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Thai Braised Pork and Eggs with Star Anise and Cinnamon (Moo Palo)

6 Servings

1 hour 40 minutes 30 minutes active

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Moo palo is a classic Thai braise that combines the richness of pork belly and eggs in savory-sweet broth flavored with Chinese five-spice powder. For our version, we opted for easier-to-source pork shoulder; it's a leaner cut but it cooks up equally flavorful. Traditionally, hard-cooked eggs are simmered with the pork and take on a brown hue from the braising liquid, along with a firm texture from long cooking. We opted instead to simply garnish the bowlfuls with hard-cooked eggs so their color is brighter and texture more tender. And rather than use five-spice powder, which can give the braise a muddled, overspiced flavor, we preferred the cleaner, purer notes of whole cloves, star anise and cinnamon sticks. Serve the pork and eggs with steamed jasmine rice. As with most braises, this dish tastes even better the next day.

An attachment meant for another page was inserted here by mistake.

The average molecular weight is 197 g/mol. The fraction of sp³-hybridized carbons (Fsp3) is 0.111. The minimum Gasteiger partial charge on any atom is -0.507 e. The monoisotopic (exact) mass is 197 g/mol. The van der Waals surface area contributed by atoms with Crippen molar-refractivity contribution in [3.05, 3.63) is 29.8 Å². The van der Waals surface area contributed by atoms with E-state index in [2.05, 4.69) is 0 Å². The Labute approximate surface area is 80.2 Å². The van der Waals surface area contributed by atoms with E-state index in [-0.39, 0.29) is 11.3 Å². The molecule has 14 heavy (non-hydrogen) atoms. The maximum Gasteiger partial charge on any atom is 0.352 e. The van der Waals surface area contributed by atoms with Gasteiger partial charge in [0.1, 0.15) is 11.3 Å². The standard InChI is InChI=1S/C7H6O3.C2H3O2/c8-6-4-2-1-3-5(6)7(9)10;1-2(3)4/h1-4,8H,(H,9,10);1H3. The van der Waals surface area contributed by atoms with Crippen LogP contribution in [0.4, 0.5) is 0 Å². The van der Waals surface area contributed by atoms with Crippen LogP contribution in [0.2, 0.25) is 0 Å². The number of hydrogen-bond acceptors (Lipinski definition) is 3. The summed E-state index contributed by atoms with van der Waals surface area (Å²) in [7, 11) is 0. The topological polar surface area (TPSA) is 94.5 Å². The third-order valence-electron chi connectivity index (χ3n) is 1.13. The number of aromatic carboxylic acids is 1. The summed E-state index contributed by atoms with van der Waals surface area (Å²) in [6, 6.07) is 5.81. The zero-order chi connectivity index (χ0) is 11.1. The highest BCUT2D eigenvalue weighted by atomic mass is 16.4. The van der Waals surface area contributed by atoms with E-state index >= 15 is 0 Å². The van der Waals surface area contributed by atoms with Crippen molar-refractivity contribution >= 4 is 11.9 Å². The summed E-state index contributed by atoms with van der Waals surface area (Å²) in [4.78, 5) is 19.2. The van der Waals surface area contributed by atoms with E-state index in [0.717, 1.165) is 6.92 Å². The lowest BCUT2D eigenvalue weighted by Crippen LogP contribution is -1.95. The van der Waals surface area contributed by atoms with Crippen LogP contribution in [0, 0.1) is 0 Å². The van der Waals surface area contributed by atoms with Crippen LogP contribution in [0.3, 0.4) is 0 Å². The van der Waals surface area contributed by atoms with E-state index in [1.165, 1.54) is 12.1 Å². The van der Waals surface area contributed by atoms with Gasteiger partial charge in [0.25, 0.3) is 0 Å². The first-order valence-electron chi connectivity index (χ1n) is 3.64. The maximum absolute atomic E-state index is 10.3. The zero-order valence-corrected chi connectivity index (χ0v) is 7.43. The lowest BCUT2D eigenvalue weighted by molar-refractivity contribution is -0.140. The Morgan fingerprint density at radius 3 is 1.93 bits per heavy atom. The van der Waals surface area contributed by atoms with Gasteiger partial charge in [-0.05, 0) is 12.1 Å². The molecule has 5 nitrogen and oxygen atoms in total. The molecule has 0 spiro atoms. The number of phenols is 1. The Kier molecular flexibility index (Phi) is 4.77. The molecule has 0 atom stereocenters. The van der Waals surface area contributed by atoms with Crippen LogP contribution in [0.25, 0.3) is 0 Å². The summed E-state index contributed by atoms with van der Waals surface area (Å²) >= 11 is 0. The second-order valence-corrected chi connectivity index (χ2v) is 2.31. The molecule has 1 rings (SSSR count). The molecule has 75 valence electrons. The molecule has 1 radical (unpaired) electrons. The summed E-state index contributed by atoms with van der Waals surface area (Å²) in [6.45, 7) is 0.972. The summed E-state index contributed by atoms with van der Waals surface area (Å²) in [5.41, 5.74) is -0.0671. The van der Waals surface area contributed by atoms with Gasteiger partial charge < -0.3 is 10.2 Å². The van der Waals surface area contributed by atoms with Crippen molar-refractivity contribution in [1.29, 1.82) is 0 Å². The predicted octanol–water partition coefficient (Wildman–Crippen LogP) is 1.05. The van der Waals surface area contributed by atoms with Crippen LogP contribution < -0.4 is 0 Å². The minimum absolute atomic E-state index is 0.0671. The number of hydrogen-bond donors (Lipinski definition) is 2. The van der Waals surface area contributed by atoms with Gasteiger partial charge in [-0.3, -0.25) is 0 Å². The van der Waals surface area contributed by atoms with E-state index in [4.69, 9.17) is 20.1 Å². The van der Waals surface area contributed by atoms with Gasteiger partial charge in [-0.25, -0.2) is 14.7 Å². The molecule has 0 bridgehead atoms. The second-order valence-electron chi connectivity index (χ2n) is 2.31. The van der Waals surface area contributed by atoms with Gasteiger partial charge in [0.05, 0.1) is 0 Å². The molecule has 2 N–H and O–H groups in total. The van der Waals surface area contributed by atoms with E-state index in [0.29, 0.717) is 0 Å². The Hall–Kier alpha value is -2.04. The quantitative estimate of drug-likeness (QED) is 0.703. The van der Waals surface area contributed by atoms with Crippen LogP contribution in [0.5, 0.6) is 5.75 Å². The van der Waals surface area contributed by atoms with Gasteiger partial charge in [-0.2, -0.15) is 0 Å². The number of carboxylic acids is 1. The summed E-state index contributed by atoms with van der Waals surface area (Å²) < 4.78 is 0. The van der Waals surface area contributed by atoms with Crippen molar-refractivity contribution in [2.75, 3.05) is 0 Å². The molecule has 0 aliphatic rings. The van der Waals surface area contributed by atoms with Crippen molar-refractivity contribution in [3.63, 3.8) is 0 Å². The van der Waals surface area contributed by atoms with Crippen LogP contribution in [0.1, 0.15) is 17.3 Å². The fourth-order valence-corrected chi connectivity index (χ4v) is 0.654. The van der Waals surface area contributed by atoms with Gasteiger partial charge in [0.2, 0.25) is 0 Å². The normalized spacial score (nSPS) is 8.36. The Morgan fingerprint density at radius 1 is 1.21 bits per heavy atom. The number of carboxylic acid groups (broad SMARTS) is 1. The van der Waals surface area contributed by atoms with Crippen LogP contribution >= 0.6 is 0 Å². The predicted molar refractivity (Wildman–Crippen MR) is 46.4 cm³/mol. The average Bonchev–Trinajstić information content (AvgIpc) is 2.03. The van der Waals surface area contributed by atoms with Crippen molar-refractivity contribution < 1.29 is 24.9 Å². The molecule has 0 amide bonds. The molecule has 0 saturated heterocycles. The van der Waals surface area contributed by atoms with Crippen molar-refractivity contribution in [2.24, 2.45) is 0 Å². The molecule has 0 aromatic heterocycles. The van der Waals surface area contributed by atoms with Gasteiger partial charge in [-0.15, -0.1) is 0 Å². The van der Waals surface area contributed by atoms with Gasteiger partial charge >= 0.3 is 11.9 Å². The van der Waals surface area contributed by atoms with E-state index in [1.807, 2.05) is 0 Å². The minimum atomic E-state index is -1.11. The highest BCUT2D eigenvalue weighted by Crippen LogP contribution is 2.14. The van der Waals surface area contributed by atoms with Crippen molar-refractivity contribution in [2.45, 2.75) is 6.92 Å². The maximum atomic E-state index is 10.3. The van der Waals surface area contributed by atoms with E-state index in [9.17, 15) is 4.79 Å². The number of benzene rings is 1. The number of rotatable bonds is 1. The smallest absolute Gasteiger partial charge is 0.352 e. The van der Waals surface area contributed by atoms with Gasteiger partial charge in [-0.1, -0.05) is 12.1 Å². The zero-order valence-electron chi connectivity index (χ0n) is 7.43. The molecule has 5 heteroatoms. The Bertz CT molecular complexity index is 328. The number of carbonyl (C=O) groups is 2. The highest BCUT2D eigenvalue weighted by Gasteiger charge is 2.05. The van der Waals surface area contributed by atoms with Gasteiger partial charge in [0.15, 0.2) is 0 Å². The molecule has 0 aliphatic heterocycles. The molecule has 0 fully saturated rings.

Don't use preground white pepper. Whole white peppercorns have far more flavor and aroma. Black peppercorns would be a better substitute than preground white pepper, but its flavor is sharper and more pungent and will slightly alter the flavor profile of the dish. And don't use regular soy sauce, which is too salty.

1 hour 40 minutes

30 minutes active


  • 1

    bunch cilantro, stems chopped, leaves roughly chopped, reserved separately

  • 8

    medium garlic cloves, smashed and peeled


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Kristina Kerr W.

Wow. I was not optimistic about this recipe because I didn't believe the pork shoulder would be good simmered in a fairly thin broth (not really a full braise). These days, however, I cook with what is on hand, and I happened to have all the ingredients. I made the recipe as written, and honestly it was quite good. I might cut back on the peppercorns just a bit next time as one of my teenagers found it a little spicy. The combination of the pork, eggs and flavorful broth was very tasty and meat cooked up quite tender.